Anglo-Saxon people

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Anglo-Saxon is a generalised term for the Germanic peoples who invaded the southern parts of Britain in the fifth century and established their own culture there.

The traditional view, based largely on Bede, is that the Celtic tribes of Britain hired continental Germanic warriors to fight as mercenaries against the crumbling remnants of Roman power on the island, and that they arrived in AD 449 under the leadership of the chieftains Hengest and Horsa. Modern archeological, historical, and linguistic research rejects this view as too strongly influenced by revisionist tendencies in the writings of eighth-century Anglo-Saxon historians. Although the general features of the traditional account remain accepted, including the supposition that the majority of the invaders were Angles, Saxons, and Jutes from the northwestern coast of Continental Europe, the dating and manner of the invaders' arrival as well as the role of the Frisians remain vague. Both linguistic and genetic research into the relationship between modern English and Frisian people, and their respective languages, suggest a far greater importance for the Frisians in the establishment of an English culture in Britain.

The Anglo-Saxon era is normally considered to have ended with the Norman Conquest, after which the upper classes of society were dominated by the Norman-French invaders. The two elements of society were gradually fused.


Prose was not the normal literary form of expression for the Anglo-Saxons. King Ælfred, in addition to confronting the Danish threat to his kingdom of Wessex, was determined to improve literacy among his people. He undertook some translations of then-popular classics himself, and commissioned others, for instance the Consolations of Boethius. Although his success was considerable, the surviving prose consists mainly of such translations, the Anglo-Saxon Chronicle, homilies, and texts of a practical or functional nature.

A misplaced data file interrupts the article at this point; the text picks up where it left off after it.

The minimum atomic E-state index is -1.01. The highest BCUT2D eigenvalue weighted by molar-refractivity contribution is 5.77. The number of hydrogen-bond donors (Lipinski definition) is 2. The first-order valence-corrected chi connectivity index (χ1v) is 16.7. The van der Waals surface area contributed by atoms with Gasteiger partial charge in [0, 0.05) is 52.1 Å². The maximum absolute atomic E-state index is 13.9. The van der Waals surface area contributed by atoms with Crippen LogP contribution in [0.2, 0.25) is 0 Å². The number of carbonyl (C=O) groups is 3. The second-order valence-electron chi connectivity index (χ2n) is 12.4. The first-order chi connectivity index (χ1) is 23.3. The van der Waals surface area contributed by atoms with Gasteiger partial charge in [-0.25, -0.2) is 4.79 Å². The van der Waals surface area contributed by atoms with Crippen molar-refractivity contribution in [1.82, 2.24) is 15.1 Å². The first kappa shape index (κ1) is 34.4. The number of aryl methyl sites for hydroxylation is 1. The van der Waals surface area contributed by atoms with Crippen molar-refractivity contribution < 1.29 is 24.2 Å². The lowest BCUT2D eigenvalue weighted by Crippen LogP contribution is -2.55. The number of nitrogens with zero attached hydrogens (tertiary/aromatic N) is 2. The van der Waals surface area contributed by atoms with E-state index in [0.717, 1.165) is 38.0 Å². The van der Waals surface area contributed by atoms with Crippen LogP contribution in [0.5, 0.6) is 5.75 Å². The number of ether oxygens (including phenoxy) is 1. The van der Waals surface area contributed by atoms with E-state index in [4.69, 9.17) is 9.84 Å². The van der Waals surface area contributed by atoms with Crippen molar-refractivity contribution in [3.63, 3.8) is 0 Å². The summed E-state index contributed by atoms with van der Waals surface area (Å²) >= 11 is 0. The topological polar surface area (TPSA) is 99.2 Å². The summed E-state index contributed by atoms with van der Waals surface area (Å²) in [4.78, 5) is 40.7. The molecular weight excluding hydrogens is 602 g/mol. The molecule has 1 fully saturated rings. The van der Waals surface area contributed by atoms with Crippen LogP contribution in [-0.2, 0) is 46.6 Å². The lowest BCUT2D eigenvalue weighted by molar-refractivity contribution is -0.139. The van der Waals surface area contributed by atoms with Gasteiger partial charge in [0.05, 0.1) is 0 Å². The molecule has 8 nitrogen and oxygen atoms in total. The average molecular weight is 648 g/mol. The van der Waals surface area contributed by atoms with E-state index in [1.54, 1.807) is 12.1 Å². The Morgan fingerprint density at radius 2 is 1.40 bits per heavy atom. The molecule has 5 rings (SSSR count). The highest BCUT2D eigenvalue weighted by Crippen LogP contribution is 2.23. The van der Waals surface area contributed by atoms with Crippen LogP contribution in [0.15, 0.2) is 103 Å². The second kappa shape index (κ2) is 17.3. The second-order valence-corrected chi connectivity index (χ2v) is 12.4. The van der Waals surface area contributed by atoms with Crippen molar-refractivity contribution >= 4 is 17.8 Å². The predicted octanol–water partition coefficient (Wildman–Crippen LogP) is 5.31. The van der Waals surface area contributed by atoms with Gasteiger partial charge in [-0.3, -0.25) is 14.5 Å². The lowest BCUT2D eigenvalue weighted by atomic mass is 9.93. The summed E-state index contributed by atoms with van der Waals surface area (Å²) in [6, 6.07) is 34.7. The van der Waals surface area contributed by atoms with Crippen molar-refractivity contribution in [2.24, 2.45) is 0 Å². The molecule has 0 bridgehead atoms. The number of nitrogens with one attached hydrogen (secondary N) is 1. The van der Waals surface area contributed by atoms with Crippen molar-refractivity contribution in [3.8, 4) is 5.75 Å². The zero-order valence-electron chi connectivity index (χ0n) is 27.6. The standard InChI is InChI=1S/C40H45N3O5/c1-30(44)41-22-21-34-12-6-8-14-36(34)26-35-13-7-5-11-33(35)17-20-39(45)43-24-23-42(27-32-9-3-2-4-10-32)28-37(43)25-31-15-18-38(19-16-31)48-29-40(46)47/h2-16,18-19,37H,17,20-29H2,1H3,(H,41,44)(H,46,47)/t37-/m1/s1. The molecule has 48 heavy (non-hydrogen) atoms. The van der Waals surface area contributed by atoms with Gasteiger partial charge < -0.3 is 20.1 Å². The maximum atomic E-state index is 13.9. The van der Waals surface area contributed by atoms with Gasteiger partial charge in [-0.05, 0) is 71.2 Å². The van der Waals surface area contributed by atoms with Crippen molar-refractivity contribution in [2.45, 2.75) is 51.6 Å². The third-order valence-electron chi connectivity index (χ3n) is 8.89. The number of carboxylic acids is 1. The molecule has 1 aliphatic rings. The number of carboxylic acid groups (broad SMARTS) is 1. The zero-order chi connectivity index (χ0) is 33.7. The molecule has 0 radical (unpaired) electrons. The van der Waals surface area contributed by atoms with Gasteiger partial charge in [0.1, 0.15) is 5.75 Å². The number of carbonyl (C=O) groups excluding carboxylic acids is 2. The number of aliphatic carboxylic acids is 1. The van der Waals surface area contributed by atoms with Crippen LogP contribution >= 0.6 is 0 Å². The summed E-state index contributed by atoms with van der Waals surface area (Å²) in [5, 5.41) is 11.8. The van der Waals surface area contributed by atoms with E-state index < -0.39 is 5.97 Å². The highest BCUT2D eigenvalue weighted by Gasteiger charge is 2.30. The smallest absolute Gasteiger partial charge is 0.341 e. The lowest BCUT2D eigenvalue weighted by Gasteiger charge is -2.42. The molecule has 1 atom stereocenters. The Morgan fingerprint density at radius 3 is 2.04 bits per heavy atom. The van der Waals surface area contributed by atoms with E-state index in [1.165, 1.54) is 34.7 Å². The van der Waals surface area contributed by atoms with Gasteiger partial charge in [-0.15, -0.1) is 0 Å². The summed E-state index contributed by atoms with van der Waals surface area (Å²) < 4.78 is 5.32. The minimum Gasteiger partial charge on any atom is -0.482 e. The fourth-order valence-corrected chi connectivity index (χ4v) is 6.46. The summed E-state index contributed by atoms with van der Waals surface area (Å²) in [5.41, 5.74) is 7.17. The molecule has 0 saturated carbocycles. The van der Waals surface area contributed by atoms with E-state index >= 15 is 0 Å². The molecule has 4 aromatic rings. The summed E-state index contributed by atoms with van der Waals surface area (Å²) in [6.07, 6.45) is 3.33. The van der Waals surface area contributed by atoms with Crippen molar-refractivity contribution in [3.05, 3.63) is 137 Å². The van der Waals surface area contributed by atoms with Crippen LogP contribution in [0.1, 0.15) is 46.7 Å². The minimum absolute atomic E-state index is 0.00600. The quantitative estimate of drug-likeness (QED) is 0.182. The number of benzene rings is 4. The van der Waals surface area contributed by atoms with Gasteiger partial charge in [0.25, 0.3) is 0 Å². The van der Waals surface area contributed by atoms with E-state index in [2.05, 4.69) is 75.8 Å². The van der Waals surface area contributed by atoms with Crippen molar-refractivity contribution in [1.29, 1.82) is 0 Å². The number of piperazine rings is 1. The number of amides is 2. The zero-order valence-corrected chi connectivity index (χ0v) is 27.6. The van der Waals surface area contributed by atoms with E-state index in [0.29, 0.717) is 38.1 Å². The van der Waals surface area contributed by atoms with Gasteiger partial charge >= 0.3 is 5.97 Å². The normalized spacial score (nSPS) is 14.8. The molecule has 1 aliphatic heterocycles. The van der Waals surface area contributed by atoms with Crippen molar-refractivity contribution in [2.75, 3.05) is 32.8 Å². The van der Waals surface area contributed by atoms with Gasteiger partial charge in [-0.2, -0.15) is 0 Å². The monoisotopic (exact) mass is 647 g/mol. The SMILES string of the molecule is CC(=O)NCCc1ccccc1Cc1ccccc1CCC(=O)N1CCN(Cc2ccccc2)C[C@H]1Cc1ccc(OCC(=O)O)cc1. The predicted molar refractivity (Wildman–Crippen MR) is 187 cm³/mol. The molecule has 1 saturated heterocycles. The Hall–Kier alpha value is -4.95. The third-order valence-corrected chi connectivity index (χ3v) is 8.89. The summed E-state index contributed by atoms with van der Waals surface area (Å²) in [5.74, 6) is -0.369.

Poetry, on the other hand, was probably natural to the Anglo-Saxons, though writing it down may not have been. What survives in writing ranges from the epic Beowulf to trivial riddles and charms. There were many Christian devotional and instructive poems. Poetry was alliterative, adhering to strict rules.


Christian missionaries, and the church they established, were highly successful in removing or disguising the original religion of the Anglo-Saxons. This was not difficult as the old religion was fatalistic and pessimistic, while Christianity offered hope. Hence there are few stories and not much information about the deities. As far as can be gathered the main gods were Woden, Thunor, Tiw, Frey and the goddess Frig. When the Germanic peoples accepted Roman names for the months of the year, they did not do the same for the days of the week, but substituted their own gods for the Roman ones. So it is thought that Tiw (Tuesday) corresponded in some way to Mars, Woden (Wednesday) to Mercury, Thunor (Thursday) to Jupiter/Jove, and Frig (Friday) to Venus.

The form of cultic worship is conjectural.